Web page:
Record Keeping

The R&DTI is a self-assessment process, so a taxpayer makes their own judgements of eligibility and submits the corresponding expenditure amounts as part of the tax return. Whether the process is assisted by a tax agent or R&D specialist, the onus is on the taxpayer to ensure they can prove that they comply if either AusIndustry or the ATO decide to audit the application.

The AusIndustry compliance process is an assessment of eligibility of activities on a pass/fail approach.

An ATO audit is an assessment of the eligibility and proportioning of expenditures.

It is an expectation of the R&DTI that records are retained to show how the activities were conducted, the expenditures incurred in conducting them, and how the assessment of eligibility was made.

For the ATO this will include records of effort of staff and contractors (not necessarily timesheets), invoices from contractors, service providers and consultants and receipts for materials, subscriptions etc.

It is expected that these records are retained for 5 years, although for small businesses, the ATO cannot amend the tax return after 2 years as part of the small business concessions.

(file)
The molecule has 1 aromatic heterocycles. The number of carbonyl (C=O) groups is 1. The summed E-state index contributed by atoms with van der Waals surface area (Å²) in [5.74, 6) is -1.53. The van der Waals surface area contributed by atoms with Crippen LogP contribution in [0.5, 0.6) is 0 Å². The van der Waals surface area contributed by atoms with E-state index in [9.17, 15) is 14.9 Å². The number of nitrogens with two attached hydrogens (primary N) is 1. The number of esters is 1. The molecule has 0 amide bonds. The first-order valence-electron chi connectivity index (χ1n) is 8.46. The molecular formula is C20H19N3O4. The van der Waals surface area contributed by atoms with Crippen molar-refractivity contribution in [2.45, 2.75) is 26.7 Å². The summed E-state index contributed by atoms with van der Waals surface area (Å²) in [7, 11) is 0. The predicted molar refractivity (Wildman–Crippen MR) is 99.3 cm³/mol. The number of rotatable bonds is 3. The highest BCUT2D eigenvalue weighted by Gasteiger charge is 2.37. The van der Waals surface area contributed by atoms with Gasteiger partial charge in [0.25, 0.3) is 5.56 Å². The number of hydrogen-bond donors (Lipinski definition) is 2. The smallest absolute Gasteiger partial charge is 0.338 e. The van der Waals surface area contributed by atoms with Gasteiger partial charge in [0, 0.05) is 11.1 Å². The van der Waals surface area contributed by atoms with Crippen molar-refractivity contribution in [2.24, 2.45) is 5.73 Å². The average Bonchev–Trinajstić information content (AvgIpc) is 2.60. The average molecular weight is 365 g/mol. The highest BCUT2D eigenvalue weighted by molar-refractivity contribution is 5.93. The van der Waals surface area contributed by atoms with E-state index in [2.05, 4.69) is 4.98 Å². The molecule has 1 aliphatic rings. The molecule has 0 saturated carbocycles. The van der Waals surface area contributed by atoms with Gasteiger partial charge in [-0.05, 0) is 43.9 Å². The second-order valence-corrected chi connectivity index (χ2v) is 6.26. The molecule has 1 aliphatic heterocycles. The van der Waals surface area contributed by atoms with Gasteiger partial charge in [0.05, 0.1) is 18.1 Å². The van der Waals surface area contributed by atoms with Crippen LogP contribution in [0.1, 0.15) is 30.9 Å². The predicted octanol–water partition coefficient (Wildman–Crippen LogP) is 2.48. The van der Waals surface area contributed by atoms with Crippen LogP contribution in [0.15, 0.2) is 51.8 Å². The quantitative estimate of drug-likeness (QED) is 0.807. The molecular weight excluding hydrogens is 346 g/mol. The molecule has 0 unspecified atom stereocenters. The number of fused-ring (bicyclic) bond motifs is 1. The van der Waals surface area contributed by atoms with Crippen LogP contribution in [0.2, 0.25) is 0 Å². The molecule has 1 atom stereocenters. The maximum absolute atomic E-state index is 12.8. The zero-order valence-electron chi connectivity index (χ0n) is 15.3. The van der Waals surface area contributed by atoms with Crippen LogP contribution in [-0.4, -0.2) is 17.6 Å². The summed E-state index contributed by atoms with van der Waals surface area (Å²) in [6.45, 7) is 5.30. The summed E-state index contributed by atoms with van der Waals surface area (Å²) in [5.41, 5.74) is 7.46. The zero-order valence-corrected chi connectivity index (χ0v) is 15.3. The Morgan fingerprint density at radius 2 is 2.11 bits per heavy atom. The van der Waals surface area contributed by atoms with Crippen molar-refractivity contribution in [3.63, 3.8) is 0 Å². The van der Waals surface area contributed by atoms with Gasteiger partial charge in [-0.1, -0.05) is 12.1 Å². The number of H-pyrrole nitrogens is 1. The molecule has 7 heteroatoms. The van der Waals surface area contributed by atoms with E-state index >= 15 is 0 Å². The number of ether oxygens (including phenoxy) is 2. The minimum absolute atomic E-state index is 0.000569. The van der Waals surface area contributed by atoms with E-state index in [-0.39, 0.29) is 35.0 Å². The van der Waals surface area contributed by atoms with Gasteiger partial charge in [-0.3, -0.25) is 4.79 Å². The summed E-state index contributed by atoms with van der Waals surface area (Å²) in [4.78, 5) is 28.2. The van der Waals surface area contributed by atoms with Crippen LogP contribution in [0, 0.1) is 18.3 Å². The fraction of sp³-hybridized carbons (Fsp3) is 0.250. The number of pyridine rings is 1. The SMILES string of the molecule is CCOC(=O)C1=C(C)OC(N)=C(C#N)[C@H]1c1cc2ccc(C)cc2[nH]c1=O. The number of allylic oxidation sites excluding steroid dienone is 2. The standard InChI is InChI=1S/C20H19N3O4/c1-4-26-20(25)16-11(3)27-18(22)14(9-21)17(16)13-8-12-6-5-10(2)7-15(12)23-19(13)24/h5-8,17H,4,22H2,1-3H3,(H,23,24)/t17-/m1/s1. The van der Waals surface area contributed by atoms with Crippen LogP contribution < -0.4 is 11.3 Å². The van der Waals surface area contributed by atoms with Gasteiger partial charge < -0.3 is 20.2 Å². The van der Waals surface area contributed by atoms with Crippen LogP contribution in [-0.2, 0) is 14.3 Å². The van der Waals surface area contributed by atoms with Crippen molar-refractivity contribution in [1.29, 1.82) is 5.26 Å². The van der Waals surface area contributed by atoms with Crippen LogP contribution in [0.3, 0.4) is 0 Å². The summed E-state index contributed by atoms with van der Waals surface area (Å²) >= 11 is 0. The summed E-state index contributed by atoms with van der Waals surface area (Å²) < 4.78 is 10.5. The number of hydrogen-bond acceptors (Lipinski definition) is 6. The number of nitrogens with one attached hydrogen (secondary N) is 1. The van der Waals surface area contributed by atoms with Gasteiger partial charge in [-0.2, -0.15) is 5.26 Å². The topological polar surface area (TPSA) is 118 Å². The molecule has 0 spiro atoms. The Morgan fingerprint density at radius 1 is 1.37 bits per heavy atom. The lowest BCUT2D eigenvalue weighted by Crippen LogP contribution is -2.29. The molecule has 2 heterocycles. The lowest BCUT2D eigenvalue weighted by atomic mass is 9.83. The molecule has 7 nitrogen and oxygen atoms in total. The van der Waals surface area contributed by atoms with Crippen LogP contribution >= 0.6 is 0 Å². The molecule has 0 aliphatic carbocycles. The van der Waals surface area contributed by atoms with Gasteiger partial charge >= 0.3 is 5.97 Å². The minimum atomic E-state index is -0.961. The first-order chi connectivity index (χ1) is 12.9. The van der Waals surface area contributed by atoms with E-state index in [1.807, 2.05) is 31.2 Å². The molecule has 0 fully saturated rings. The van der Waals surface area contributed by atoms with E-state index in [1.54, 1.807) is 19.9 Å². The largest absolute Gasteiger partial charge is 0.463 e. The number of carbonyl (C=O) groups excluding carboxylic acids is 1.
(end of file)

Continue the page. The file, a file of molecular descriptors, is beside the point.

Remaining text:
The most contentious parts are payments to associates, loan agreements, constructive payments, staff time allocations, and the appropriate proportioning of overheads.

For AusIndustry, the record keeping requirements are aligned with the eligibility criteria and they expect documented evidence of the process used to establish that the knowledge to be gained is new, that there was no existing method of gaining the knowledge, that there was a hypothesis at the start of the experiment, and then that the experiment followed a scientific method.

There is a comprehensive guide from AusIndustry here.

This requirement to produce documents can be very difficult to meet if responding to an audit that may occur over a year after the activities were conducted. Although there is at least one quote from a court judge which states that records of R&D activities can take many forms including oral statements, AusIndustry themselves still focus on written documents.

The strongest recommendation is keep records as the projects and activities progress. Also, keep a monthly summary of the main pain points and investigations, and any supporting work done. These can help to show the timelines and make the application process much easier as well.